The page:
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10. Measuring the data

Comparing our data with official forecasts

The independent Office for Budget Responsibility (OBR) is responsible for the production of official forecasts for the UK government. These forecasts are usually produced twice a year, in spring and autumn. The latest forecast was published in the OBR's Economic and fiscal outlook – March 2024 report.

Each month on the same day as the Office for National Statistics (ONS) release, the OBR publishes a brief analysis of the latest public sector finances in its Monthly public finances release.

Public sector banks

Unless otherwise stated, the figures quoted in this bulletin exclude public sector banks, currently only the NatWest Group (NWG), formerly the Royal Bank of Scotland (RBS) Group.

The reported position of debt, and to a lesser extent borrowing, would be distorted by the inclusion of NWG's balance sheet (and transactions). This is because the government does not need to borrow to fund the debt of NWG, nor would surpluses achieved by NWG be passed on to the government, other than through any dividends paid as a result of the government equity holdings.

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11. Strengths and limitations

Tax receipts

In the most recent months, tax receipts recorded on an accrued basis are subject to some uncertainty. This is because many taxes such as Value Added Tax (VAT), Corporation Tax, and Pay As You Earn Income Tax contain some forecast cash receipts data and are liable to revision when actual cash receipts data are received.

The forecasts underlying our current tax estimates reflect the expectations published in the Office for Budget Responsibility's (OBR's) Economic and fiscal outlook – November 2023 report. We will update our estimates to reflect the OBR's Economic and fiscal outlook – March 2024 report in our 22 May 2024 publication.

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On 6 March 2024, the OBR published its latest outlook for the economy and public sector finances. The statistics in this bulletin do not yet reflect these updated forecasts, although we have updated our estimate of gross domestic product and where possible, our tables and charts, to reflect these latest data.

Local government and public corporations

In recent years, planned local government expenditure initially reported in local authority budgets has been systematically lower than final outturn current expenditure reported in the audited accounts, and higher than that reported in final outturn capital expenditure. We therefore include adjustments to increase or decrease the amounts reported at the budget stage.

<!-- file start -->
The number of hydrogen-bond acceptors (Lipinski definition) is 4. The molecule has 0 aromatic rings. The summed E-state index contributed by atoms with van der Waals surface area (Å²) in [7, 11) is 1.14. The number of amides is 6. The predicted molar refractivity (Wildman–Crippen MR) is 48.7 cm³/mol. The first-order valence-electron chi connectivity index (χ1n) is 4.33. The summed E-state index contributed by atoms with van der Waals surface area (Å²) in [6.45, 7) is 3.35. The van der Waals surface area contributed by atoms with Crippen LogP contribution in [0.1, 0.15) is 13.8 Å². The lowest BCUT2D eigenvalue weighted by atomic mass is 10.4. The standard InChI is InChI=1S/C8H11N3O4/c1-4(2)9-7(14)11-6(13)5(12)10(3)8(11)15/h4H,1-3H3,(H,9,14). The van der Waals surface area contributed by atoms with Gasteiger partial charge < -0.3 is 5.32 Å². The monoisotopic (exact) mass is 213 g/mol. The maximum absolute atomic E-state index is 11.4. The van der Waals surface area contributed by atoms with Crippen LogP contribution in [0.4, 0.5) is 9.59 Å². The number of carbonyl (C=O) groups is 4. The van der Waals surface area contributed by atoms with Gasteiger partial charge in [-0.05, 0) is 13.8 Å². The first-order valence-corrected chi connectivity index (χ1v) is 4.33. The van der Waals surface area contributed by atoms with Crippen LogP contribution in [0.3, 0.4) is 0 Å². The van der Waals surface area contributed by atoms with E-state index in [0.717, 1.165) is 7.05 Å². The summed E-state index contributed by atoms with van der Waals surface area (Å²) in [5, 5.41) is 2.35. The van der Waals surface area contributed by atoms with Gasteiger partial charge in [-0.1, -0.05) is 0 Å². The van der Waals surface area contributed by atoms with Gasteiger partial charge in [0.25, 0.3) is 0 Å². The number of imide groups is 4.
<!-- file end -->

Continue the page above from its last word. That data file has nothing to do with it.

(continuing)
For the financial year ending (FYE) 2024, we include:

  • a £3.0 billion upward adjustment to England's current expenditure on goods and services

  • a £0.5 billion downward adjustment to Wales's capital expenditure

  • a £0.5 billion downward adjustment to Scotland's capital expenditure

We apply a further £1.3 billion downward adjustment to budget data for current expenditure on benefits in the FYE 2024, to reflect the most recently available data for housing benefits.

Data for public corporations in the FYE 2023 and FYE 2024 remain largely based on the OBR's Economic and fiscal outlook – November 2023 report, although supplemented by in-year data replacing previous estimates for train operating companies, the Housing Revenue Account and surveyed public corporations. We will update our estimates to reflect the OBR's Economic and fiscal outlook – March 2024 report at the earliest opportunity.

Estimating the cost of the energy support schemes

Though fully reflected in our central government expenditure estimates, the costs of the individual energy support schemes are not separately identifiable in our source data on an accruals basis.

The UK government provided cash estimates on the cost of each of the energy support schemes for the financial year ending (FYE) March 2023 in its Energy Prices Act 2022 and expenditure on energy schemes – Q1 2023 statement, published on 8 June 2023.

In addition, the OBR provided estimates of the ongoing cost of the energy subsidy schemes in its March 2023 Economic and fiscal outlook monthly profiles (XLSX, 125KB).

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13. Cite this statistical bulletin

Office for National Statistics (ONS), released 21 March 2024, ONS website, statistical bulletin, Public sector finances, UK: February 2024.

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Manylion cyswllt ar gyfer y Bwletin ystadegol

Public sector finance delivery team
public.sector.inquiries@ons.gov.uk
Ffôn: +44 1633 456402